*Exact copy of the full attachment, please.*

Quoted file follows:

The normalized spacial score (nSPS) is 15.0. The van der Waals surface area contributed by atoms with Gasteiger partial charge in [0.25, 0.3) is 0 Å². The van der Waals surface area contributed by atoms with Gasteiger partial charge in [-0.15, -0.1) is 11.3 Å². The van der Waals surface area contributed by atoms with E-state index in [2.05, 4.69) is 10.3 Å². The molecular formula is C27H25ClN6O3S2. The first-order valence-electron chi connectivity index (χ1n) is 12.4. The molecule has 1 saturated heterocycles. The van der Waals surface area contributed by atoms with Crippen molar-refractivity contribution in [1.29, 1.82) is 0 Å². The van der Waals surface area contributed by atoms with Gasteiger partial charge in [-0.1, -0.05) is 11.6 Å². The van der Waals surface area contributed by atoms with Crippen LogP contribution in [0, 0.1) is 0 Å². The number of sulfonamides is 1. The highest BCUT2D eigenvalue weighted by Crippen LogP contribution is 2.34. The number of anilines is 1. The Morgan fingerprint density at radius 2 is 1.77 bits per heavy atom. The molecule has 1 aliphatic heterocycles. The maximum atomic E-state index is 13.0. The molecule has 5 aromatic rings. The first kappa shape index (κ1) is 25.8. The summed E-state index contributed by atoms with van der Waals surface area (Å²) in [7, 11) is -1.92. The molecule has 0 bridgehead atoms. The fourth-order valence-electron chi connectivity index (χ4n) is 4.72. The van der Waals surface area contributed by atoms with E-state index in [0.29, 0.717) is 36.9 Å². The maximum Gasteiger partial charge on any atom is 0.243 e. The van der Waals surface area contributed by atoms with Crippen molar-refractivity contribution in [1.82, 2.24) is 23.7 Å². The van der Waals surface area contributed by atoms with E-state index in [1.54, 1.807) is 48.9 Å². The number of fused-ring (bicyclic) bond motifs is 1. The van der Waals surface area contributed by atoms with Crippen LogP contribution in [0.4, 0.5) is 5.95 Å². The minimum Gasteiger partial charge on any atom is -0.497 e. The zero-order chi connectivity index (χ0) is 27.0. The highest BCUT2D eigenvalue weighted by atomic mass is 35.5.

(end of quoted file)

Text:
The normalized spacial score (nSPS) is 15.0. The van der Waals surface area contributed by atoms with Gasteiger partial charge in [0.25, 0.3) is 0 Å². The van der Waals surface area contributed by atoms with Gasteiger partial charge in [-0.15, -0.1) is 11.3 Å². The van der Waals surface area contributed by atoms with E-state index in [2.05, 4.69) is 10.3 Å². The molecular formula is C27H25ClN6O3S2. The first-order valence-electron chi connectivity index (χ1n) is 12.4. The molecule has 1 saturated heterocycles. The van der Waals surface area contributed by atoms with Crippen molar-refractivity contribution in [1.29, 1.82) is 0 Å². The van der Waals surface area contributed by atoms with Gasteiger partial charge in [-0.1, -0.05) is 11.6 Å². The van der Waals surface area contributed by atoms with Crippen LogP contribution in [0, 0.1) is 0 Å². The number of sulfonamides is 1. The highest BCUT2D eigenvalue weighted by Crippen LogP contribution is 2.34. The number of anilines is 1. The Morgan fingerprint density at radius 2 is 1.77 bits per heavy atom. The molecule has 1 aliphatic heterocycles. The maximum atomic E-state index is 13.0. The molecule has 5 aromatic rings. The first kappa shape index (κ1) is 25.8. The summed E-state index contributed by atoms with van der Waals surface area (Å²) in [7, 11) is -1.92. The molecule has 0 bridgehead atoms. The fourth-order valence-electron chi connectivity index (χ4n) is 4.72. The van der Waals surface area contributed by atoms with E-state index in [0.29, 0.717) is 36.9 Å². The maximum Gasteiger partial charge on any atom is 0.243 e. The van der Waals surface area contributed by atoms with Crippen molar-refractivity contribution in [1.82, 2.24) is 23.7 Å². The van der Waals surface area contributed by atoms with E-state index in [1.54, 1.807) is 48.9 Å². The number of fused-ring (bicyclic) bond motifs is 1. The van der Waals surface area contributed by atoms with Crippen LogP contribution in [0.4, 0.5) is 5.95 Å². The minimum Gasteiger partial charge on any atom is -0.497 e. The zero-order chi connectivity index (χ0) is 27.0. The highest BCUT2D eigenvalue weighted by atomic mass is 35.5.